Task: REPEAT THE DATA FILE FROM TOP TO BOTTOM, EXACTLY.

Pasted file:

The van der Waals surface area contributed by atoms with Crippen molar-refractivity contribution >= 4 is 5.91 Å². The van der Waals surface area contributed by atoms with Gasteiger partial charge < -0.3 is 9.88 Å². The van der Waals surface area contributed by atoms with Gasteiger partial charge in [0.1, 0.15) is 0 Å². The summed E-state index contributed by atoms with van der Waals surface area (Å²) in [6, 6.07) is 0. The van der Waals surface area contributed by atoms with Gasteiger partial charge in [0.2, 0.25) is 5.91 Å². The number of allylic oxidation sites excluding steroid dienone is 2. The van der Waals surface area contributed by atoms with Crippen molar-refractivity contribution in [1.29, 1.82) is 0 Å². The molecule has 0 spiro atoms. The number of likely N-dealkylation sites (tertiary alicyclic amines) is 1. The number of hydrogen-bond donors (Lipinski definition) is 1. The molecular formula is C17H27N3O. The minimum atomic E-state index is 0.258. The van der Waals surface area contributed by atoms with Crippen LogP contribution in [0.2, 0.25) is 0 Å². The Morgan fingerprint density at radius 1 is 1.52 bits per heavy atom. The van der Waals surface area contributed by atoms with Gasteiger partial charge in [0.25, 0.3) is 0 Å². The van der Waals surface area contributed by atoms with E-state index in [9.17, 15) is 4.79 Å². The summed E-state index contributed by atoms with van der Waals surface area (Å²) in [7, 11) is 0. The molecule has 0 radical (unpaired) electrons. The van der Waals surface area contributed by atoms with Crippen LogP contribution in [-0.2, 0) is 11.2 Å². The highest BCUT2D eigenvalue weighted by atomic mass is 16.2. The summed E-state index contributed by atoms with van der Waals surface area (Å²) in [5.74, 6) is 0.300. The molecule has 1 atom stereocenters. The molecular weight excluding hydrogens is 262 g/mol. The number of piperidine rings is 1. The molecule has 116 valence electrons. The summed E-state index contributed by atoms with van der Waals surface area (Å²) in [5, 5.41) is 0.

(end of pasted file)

The van der Waals surface area contributed by atoms with Crippen molar-refractivity contribution >= 4 is 5.91 Å². The van der Waals surface area contributed by atoms with Gasteiger partial charge < -0.3 is 9.88 Å². The van der Waals surface area contributed by atoms with Gasteiger partial charge in [0.1, 0.15) is 0 Å². The summed E-state index contributed by atoms with van der Waals surface area (Å²) in [6, 6.07) is 0. The van der Waals surface area contributed by atoms with Gasteiger partial charge in [0.2, 0.25) is 5.91 Å². The number of allylic oxidation sites excluding steroid dienone is 2. The van der Waals surface area contributed by atoms with Crippen molar-refractivity contribution in [1.29, 1.82) is 0 Å². The molecule has 0 spiro atoms. The number of likely N-dealkylation sites (tertiary alicyclic amines) is 1. The number of hydrogen-bond donors (Lipinski definition) is 1. The molecular formula is C17H27N3O. The minimum atomic E-state index is 0.258. The van der Waals surface area contributed by atoms with Crippen LogP contribution in [0.2, 0.25) is 0 Å². The Morgan fingerprint density at radius 1 is 1.52 bits per heavy atom. The van der Waals surface area contributed by atoms with Gasteiger partial charge in [0.25, 0.3) is 0 Å². The van der Waals surface area contributed by atoms with E-state index in [9.17, 15) is 4.79 Å². The summed E-state index contributed by atoms with van der Waals surface area (Å²) in [7, 11) is 0. The molecule has 0 radical (unpaired) electrons. The van der Waals surface area contributed by atoms with Crippen LogP contribution in [-0.2, 0) is 11.2 Å². The highest BCUT2D eigenvalue weighted by atomic mass is 16.2. The summed E-state index contributed by atoms with van der Waals surface area (Å²) in [5.74, 6) is 0.300. The molecule has 1 atom stereocenters. The molecular weight excluding hydrogens is 262 g/mol. The number of piperidine rings is 1. The molecule has 116 valence electrons. The summed E-state index contributed by atoms with van der Waals surface area (Å²) in [5, 5.41) is 0.